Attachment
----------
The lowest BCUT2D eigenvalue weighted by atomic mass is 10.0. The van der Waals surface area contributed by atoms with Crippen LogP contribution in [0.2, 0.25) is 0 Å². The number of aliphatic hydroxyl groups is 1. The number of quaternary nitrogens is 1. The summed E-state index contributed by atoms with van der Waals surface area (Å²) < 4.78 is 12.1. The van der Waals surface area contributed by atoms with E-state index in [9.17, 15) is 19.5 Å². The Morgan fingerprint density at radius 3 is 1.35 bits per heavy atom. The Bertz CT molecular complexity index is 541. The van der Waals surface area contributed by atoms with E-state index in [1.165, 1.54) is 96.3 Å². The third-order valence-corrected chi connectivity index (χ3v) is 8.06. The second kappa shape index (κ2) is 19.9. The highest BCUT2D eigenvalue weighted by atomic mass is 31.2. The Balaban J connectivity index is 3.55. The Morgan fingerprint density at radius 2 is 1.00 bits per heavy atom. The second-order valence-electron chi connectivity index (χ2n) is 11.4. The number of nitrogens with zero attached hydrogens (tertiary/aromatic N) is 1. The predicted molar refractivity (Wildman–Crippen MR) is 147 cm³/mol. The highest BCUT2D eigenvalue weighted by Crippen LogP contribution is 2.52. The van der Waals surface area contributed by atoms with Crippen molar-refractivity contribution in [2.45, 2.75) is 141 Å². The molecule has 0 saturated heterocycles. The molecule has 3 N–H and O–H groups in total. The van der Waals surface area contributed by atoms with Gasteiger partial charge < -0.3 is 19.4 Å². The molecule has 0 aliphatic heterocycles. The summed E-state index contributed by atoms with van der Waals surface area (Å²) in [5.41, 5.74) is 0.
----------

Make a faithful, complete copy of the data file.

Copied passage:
The lowest BCUT2D eigenvalue weighted by atomic mass is 10.0. The van der Waals surface area contributed by atoms with Crippen LogP contribution in [0.2, 0.25) is 0 Å². The number of aliphatic hydroxyl groups is 1. The number of quaternary nitrogens is 1. The summed E-state index contributed by atoms with van der Waals surface area (Å²) < 4.78 is 12.1. The van der Waals surface area contributed by atoms with E-state index in [9.17, 15) is 19.5 Å². The Morgan fingerprint density at radius 3 is 1.35 bits per heavy atom. The Bertz CT molecular complexity index is 541. The van der Waals surface area contributed by atoms with E-state index in [1.165, 1.54) is 96.3 Å². The third-order valence-corrected chi connectivity index (χ3v) is 8.06. The second kappa shape index (κ2) is 19.9. The highest BCUT2D eigenvalue weighted by atomic mass is 31.2. The Balaban J connectivity index is 3.55. The Morgan fingerprint density at radius 2 is 1.00 bits per heavy atom. The second-order valence-electron chi connectivity index (χ2n) is 11.4. The number of nitrogens with zero attached hydrogens (tertiary/aromatic N) is 1. The predicted molar refractivity (Wildman–Crippen MR) is 147 cm³/mol. The highest BCUT2D eigenvalue weighted by Crippen LogP contribution is 2.52. The van der Waals surface area contributed by atoms with Crippen molar-refractivity contribution in [2.45, 2.75) is 141 Å². The molecule has 0 saturated heterocycles. The molecule has 3 N–H and O–H groups in total. The van der Waals surface area contributed by atoms with Gasteiger partial charge < -0.3 is 19.4 Å². The molecule has 0 aliphatic heterocycles. The summed E-state index contributed by atoms with van der Waals surface area (Å²) in [5.41, 5.74) is 0.